FaithWorld

Israel targets top rabbis for anti-Arab incitement backing “King’s Doctrine”

(Israeli policemen, mounted on horses, try to control a group of right-wing Israeli protesters during clashes at a protest in Jerusalem June 27, 2011, against the arrest earlier on Monday of their Rabbi Dov Lior/Ronen Zvulun )

Israeli police briefly detained a leading rabbi Sunday as part of a widening probe into a treatise suspected of inciting the murder of Arabs. The investigation has pitted authorities in the Jewish state against far-right West Bank settlers and has led to scuffles outside government institutions in Jerusalem and a sit-down protest that choked off the main highway to Tel Aviv.

Rabbi Yaacov Yosef was seized by detectives on his way back from morning prayers, witnesses said, in a tactic similar to the arrest last week of a senior West Bank rabbi whose followers responded with street protests. ”They commandeered the car and took it away, together with my dad, to an undisclosed destination,” Yosef’s son Yonatan told Israel Radio. The rabbi was freed after an hour, police said.

The clerics had ignored a police summons to be questioned over endorsements for “The King’s Doctrine,” a book written by a more obscure settler rabbi offering justifications from scripture for killing innocent gentiles during religious war. ”Revenge, including strikes on the blameless and on babies, is necessary and important in fighting and defeating evil,” read a passage excerpted on Israel’s top-rated television news.

Israeli security officials fear such edicts could fuel Jewish attacks designed to scupper the eviction of settlers from occupied land they regard as theirs by biblical birthright but where Palestinians, with international support, seek statehood.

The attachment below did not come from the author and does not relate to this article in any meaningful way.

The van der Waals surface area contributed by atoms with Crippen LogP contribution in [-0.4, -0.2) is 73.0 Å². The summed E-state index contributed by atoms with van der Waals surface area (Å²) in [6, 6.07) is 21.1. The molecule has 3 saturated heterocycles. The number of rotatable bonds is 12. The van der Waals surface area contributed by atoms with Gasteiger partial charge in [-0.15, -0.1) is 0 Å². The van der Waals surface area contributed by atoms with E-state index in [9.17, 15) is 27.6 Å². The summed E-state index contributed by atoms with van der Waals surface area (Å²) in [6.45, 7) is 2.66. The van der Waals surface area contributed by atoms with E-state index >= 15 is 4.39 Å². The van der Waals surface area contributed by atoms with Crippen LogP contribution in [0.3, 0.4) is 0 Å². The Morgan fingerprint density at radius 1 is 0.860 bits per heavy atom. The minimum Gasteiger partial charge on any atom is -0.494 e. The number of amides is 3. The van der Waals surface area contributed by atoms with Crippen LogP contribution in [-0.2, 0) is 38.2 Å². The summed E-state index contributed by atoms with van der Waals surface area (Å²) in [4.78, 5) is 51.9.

Sarkozy party: Islam debate undercuts French far-right

(Jean-Francois Cope, France's UMP political party leader, speaks at the end of the UMP party's debate on secularism in Paris April 5, 2011. France's ruling conservatives discussed a 26-point secularism platform for the practice of Islam in French society on Tuesday at a debate which has forced the party to fend off accusations of bigotry. The slogan reads " Secularism, to live better together". REUTERS/Charles Platiau )

(Jean-François Copé, April 5, 2011. The sign says: "Secularism - for living together better"/Charles Platiau )

France’s ruling conservative party held a controversial debate on the practice of Islam on Tuesday, rejecting charges of bigotry and saying that airing the issue could help stem the rising popularity of the far-right. President Nicolas Sarkozy called for the discussion on Islam and secularism to address fears that some overt displays of Muslim faith, including street prayer and full-face veils, were undermining France’s secular identity.

With his popularity at record lows a year before a presidential election, Sarkozy has been accused of seeking to woo back right-wing voters increasingly drawn to the National Front party under its telegenic new leader Marine Le Pen. Even before it began, the debate had been tarnished by criticism from religious leaders, a boycott by France’s largest Muslim group and the absence of Prime Minister Francois Fillon.

French far-right sees boost from planned Islam debate

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(Marine Le Pen at a National Front congress in Tours January 16, 2011/Stephane Mahe)

France’s far-right National Front said on Friday that a planned national debate on Islam and secularism would boost its support and improve its chances in the presidential election next year. Party leader Marine Le Pen, who took over last month from her father Jean-Marie Le Pen, mocked the planned debate as a new opinion poll showed she could score a strong 20 percent in the first round of the presidential vote.